Managing Agency Problems in Early Shareholder Capitalism:

Brian S. Silverman (University of Toronto)
Paul Ingram (Columbia University)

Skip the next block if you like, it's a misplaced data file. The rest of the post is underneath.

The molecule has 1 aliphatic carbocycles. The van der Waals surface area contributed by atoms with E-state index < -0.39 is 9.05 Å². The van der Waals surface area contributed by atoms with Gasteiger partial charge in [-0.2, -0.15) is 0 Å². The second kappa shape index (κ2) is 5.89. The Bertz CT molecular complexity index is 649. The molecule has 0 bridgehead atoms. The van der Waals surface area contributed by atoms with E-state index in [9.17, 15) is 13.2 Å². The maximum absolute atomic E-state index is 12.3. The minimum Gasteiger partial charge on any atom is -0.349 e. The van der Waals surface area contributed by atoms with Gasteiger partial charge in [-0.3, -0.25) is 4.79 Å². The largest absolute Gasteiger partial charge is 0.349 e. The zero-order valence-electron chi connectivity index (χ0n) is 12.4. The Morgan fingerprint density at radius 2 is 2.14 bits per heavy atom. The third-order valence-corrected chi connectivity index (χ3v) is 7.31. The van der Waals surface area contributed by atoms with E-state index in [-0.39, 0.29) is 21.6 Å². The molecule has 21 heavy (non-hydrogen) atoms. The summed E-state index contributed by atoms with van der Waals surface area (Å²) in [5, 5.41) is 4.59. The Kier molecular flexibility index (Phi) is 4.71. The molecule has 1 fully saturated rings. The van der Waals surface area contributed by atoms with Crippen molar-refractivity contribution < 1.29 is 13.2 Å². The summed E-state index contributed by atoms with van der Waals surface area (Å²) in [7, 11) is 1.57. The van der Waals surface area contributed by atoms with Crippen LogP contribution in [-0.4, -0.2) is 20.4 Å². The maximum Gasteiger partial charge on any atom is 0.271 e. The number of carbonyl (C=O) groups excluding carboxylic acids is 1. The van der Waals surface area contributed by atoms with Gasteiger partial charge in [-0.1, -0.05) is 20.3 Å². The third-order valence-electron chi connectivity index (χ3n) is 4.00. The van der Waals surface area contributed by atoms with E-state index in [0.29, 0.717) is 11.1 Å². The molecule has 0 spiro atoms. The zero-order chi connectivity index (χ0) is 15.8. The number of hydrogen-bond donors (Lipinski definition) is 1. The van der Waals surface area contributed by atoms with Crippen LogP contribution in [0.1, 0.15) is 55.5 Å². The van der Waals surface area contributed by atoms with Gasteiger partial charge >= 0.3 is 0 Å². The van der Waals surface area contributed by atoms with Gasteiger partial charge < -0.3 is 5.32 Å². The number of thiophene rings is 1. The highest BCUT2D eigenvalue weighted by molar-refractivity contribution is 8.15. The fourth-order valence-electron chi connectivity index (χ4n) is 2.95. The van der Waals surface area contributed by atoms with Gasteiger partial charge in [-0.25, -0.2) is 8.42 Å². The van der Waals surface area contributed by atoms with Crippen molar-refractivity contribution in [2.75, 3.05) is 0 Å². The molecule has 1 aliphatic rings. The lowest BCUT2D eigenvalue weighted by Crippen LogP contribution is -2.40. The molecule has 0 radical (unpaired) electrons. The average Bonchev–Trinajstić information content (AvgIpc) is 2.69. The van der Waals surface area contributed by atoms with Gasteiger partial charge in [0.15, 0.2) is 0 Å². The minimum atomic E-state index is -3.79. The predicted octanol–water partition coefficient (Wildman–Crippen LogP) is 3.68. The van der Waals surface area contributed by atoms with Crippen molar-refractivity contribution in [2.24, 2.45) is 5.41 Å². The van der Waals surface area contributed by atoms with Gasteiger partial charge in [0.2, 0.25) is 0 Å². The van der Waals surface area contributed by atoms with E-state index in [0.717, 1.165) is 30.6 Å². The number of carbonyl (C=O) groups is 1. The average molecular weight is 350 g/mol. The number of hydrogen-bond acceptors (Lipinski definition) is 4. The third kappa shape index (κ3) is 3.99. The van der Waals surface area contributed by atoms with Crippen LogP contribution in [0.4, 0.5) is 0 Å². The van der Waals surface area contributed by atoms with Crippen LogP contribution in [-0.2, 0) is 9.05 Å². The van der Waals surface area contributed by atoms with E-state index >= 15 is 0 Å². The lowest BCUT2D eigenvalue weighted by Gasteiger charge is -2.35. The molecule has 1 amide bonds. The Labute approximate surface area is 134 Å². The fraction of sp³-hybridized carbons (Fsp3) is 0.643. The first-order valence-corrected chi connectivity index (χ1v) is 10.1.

Abstract: How did early capitalists manage agency problems? We examine the pattern of captain-ownership among vessels engaged in transatlantic shipping during 1744-1785, at the dawn of shareholder capitalism. The typical vessel had four owners, each contributing capital towards purchase/operation. A vessel traveled far from the oversight of its owners. When a vessel sank, was captured by “privateers,” or arrived sufficiently late that its cargo was devalued, it was rarely clear whether the culprit was poor captaincy or unavoidable hazards. While owners were concerned with the freight and vessel, a captain was primarily concerned with his life and was subject to classic shirking incentives. In sum, one can conceive of a vessel as a floating corporation with the captain as CEO, subject to familiar principal-agent problems. We analyze the performance incentives used by shipowners to motivate captains, notably sales commissions, bonuses, and partial ownership of the vessel. In theory, these incentives – particularly vessel ownership – should be used selectively to deal with specific hazards that create divergent incentives between captain and owners. We then exploit a unique database of Liverpool vessels to explore the pattern of vessel ownership. We find that captain ownership is more prevalent on voyages where hazards are more likely. Also, captain-owned vessels are less likely to sink or be captured, and more likely to arrive late than their non-captain-owned counterparts.

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